Previous studies focusing on the general population and specific subgroups have found associations between dating application usage and adverse health outcomes. A study found that dating application users were significantly more likely to have at least one prior diagnosis of sexually transmitted infection compared to non-users and also had more sexual partners . Homosexual men using dating applications were more likely to have unprotected sexual intercourse . A meta-analysis found that the odds for seroconcordant and serodiscordant unprotected anal intercourse were higher in online-initiated encounters as compared to offline encounters among men-who-have-sex-with-men (MSM) . A study on HIV risk among MSM in East and South-East Asia suggested that online partner-finding websites did not facilitate greater risk-taking but provided more avenues for MSM to engage in risky HIV behavior facilitating the spread of the infection .
Several studies have focused particularly on the adverse impact dating applications had on young adults. In a study conducted in Hong Kong college students, dating application use was significantly associated with unprotected sexual intercourse with more lifetime partners, less consistent condom usage, and the likelihood of not using a condom in the last sexual encounter . It is also associated with recreational drug use in conjunction with sexual activities in college students . Another study conducted in university students revealed that dating application users were more likely to have experienced sexual abuse in the past year compared to non-users and at a higher risk for lifetime sexual abuse . The contents presented to adolescents on dating application profiles are also a source of concern. A study analyzing content on a teen-dating site found a variety of risk-related contents such as sex, alcohol and drug use, and violence . Concerns regarding personal information and monetary scams are also prevalent. These studies reveal a strong association between using dating applications and detrimental behavior among young adults, indicating the need for the development of interventions to encourage the safe usage of dating applications in this population.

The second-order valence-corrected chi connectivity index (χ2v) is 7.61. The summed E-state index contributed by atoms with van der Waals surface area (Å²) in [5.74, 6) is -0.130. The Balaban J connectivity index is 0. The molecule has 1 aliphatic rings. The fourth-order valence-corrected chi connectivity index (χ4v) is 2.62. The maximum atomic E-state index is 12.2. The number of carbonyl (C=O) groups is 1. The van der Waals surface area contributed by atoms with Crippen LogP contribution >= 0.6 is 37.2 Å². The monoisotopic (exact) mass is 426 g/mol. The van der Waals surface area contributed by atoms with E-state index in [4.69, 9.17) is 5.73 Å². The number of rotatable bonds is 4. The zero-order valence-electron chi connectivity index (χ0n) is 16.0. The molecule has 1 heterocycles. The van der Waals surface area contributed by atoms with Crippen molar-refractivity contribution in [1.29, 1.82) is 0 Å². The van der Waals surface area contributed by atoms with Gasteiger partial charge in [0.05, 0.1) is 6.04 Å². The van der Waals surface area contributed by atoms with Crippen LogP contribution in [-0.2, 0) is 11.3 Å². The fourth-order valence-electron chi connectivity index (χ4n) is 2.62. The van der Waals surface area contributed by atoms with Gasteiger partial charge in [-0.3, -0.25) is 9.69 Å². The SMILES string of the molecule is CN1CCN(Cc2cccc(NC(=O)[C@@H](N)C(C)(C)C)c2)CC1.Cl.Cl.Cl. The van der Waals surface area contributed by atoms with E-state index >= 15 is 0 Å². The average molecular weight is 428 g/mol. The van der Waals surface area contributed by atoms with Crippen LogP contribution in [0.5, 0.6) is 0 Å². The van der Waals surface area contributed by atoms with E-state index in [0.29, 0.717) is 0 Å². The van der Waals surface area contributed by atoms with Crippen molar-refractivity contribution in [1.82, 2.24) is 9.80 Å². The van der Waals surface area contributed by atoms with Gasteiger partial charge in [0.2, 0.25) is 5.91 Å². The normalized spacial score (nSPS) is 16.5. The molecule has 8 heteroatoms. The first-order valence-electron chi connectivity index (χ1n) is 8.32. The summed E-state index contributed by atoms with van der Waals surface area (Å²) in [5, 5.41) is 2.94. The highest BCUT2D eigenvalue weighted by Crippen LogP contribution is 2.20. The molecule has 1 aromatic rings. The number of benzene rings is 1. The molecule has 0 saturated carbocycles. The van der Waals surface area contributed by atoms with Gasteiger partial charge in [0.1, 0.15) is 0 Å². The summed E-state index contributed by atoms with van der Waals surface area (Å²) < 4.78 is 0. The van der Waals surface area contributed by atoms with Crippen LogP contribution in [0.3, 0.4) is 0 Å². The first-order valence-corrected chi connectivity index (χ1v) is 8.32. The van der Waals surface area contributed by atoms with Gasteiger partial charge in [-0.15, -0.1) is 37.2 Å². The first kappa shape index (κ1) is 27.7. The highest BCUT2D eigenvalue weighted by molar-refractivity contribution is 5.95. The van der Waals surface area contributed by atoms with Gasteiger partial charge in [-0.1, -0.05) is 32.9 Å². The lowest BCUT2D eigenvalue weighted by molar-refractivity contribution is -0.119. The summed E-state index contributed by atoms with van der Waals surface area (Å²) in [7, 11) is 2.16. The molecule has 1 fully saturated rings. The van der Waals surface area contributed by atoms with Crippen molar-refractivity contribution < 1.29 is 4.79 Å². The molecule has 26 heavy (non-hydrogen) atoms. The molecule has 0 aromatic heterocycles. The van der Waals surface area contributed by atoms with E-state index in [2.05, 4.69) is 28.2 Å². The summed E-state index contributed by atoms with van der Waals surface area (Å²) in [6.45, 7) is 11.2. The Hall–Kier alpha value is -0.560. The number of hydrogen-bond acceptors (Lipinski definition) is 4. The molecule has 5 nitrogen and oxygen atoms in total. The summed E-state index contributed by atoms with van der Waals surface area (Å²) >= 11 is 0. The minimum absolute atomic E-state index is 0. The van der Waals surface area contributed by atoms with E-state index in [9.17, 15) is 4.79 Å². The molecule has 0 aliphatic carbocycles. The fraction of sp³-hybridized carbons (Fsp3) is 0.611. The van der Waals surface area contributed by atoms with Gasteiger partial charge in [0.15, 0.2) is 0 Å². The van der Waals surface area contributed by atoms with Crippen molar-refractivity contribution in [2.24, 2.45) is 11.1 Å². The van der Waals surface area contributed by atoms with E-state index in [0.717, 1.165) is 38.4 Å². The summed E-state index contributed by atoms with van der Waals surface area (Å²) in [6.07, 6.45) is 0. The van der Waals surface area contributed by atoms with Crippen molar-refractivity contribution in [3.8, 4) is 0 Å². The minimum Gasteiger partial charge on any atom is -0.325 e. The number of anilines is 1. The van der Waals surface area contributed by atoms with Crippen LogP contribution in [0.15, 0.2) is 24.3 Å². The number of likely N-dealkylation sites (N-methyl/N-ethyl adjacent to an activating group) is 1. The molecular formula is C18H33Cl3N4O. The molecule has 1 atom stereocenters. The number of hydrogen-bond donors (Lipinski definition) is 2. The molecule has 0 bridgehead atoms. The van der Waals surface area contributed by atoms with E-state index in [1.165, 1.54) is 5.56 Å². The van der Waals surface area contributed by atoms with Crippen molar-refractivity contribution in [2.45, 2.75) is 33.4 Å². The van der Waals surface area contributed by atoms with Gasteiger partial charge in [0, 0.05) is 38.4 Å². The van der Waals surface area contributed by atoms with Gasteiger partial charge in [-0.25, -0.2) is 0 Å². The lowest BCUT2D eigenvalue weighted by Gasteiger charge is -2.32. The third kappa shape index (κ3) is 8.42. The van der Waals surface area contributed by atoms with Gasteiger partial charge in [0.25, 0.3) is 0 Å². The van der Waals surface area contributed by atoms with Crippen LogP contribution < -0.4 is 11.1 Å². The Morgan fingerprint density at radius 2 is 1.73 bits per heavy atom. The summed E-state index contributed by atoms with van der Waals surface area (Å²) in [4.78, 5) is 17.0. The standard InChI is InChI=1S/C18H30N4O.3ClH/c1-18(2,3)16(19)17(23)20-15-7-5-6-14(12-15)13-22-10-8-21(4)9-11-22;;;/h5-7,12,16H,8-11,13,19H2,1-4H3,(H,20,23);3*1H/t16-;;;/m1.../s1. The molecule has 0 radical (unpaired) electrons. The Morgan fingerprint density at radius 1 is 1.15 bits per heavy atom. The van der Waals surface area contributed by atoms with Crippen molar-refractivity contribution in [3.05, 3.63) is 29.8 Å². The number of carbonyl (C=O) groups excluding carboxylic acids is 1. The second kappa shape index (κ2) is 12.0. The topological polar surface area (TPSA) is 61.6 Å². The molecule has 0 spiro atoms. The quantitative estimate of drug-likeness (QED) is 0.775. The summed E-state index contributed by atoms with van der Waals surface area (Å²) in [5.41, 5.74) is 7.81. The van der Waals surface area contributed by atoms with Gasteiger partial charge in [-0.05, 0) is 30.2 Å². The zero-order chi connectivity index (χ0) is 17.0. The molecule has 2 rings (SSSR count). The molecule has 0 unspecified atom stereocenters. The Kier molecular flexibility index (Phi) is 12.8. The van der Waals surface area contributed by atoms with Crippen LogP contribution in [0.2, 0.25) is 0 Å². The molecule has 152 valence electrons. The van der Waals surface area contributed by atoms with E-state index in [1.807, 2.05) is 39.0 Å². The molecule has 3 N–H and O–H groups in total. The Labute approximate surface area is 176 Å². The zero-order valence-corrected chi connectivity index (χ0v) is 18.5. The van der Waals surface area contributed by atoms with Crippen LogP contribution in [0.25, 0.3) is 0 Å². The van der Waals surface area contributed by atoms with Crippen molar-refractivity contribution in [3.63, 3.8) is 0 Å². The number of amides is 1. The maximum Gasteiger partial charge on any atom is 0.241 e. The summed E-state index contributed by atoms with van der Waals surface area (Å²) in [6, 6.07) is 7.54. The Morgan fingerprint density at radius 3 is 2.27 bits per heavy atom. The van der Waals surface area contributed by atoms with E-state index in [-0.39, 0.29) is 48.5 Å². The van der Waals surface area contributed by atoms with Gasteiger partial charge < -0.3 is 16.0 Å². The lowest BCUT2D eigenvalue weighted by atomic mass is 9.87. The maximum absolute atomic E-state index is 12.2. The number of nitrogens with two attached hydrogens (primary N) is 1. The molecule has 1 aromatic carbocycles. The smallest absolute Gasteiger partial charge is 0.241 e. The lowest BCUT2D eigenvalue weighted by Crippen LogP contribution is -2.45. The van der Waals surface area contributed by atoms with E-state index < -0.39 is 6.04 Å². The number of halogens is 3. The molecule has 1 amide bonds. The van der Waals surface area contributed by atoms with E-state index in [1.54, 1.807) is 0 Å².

As adolescents and young adults spend a significant amount of time online, health interventions through the Internet are a promising avenue to reach this population. A systematic review found that interactive computer-based interventions were effective tools for sexual health learning with positive effects on self-efficacy, intention, and sexual behavior . Other advantages of Internet-based interventions is the level of accessibility, confidentially, and availability of tailored messages or content .